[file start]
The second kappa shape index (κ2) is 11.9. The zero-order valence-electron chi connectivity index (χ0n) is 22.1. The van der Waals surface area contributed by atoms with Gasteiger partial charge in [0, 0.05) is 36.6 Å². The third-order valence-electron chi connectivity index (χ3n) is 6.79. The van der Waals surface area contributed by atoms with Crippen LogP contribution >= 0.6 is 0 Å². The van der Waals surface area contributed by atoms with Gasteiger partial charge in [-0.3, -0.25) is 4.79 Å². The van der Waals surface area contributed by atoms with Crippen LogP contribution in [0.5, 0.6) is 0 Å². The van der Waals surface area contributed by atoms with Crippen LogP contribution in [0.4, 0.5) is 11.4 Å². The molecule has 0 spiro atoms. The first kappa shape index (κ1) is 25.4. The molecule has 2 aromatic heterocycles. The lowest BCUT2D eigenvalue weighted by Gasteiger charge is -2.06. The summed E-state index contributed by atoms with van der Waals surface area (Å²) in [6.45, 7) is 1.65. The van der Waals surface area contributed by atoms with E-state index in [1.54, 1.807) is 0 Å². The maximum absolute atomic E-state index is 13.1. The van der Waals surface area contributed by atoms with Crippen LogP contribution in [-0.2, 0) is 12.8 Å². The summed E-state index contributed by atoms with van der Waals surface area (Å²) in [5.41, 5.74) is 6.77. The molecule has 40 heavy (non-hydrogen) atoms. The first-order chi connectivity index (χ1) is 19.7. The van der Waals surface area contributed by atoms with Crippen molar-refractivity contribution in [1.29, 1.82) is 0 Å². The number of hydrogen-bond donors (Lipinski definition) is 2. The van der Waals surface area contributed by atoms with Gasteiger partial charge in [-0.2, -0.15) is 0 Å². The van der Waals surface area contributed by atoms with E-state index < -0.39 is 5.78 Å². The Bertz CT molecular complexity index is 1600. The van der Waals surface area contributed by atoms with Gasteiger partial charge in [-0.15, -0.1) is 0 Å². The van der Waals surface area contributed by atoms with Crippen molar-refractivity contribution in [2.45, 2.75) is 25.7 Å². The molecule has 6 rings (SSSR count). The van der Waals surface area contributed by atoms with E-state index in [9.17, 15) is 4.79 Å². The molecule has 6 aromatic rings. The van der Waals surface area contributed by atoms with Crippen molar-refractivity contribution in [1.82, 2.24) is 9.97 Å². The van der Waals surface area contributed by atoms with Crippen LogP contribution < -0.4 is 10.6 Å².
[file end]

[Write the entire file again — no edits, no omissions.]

The second kappa shape index (κ2) is 11.9. The zero-order valence-electron chi connectivity index (χ0n) is 22.1. The van der Waals surface area contributed by atoms with Gasteiger partial charge in [0, 0.05) is 36.6 Å². The third-order valence-electron chi connectivity index (χ3n) is 6.79. The van der Waals surface area contributed by atoms with Crippen LogP contribution >= 0.6 is 0 Å². The van der Waals surface area contributed by atoms with Gasteiger partial charge in [-0.3, -0.25) is 4.79 Å². The van der Waals surface area contributed by atoms with Crippen LogP contribution in [0.5, 0.6) is 0 Å². The van der Waals surface area contributed by atoms with Crippen LogP contribution in [0.4, 0.5) is 11.4 Å². The molecule has 0 spiro atoms. The first kappa shape index (κ1) is 25.4. The molecule has 2 aromatic heterocycles. The lowest BCUT2D eigenvalue weighted by Gasteiger charge is -2.06. The summed E-state index contributed by atoms with van der Waals surface area (Å²) in [6.45, 7) is 1.65. The van der Waals surface area contributed by atoms with E-state index in [1.54, 1.807) is 0 Å². The maximum absolute atomic E-state index is 13.1. The van der Waals surface area contributed by atoms with Crippen LogP contribution in [-0.2, 0) is 12.8 Å². The summed E-state index contributed by atoms with van der Waals surface area (Å²) in [5.41, 5.74) is 6.77. The molecule has 40 heavy (non-hydrogen) atoms. The first-order chi connectivity index (χ1) is 19.7. The van der Waals surface area contributed by atoms with Crippen molar-refractivity contribution in [1.29, 1.82) is 0 Å². The number of hydrogen-bond donors (Lipinski definition) is 2. The van der Waals surface area contributed by atoms with Gasteiger partial charge in [-0.2, -0.15) is 0 Å². The van der Waals surface area contributed by atoms with E-state index < -0.39 is 5.78 Å². The Bertz CT molecular complexity index is 1600. The van der Waals surface area contributed by atoms with Gasteiger partial charge in [-0.15, -0.1) is 0 Å². The van der Waals surface area contributed by atoms with Crippen molar-refractivity contribution in [2.45, 2.75) is 25.7 Å². The molecule has 6 rings (SSSR count). The van der Waals surface area contributed by atoms with E-state index in [9.17, 15) is 4.79 Å². The molecule has 6 aromatic rings. The van der Waals surface area contributed by atoms with Crippen molar-refractivity contribution in [1.82, 2.24) is 9.97 Å². The van der Waals surface area contributed by atoms with Crippen LogP contribution < -0.4 is 10.6 Å².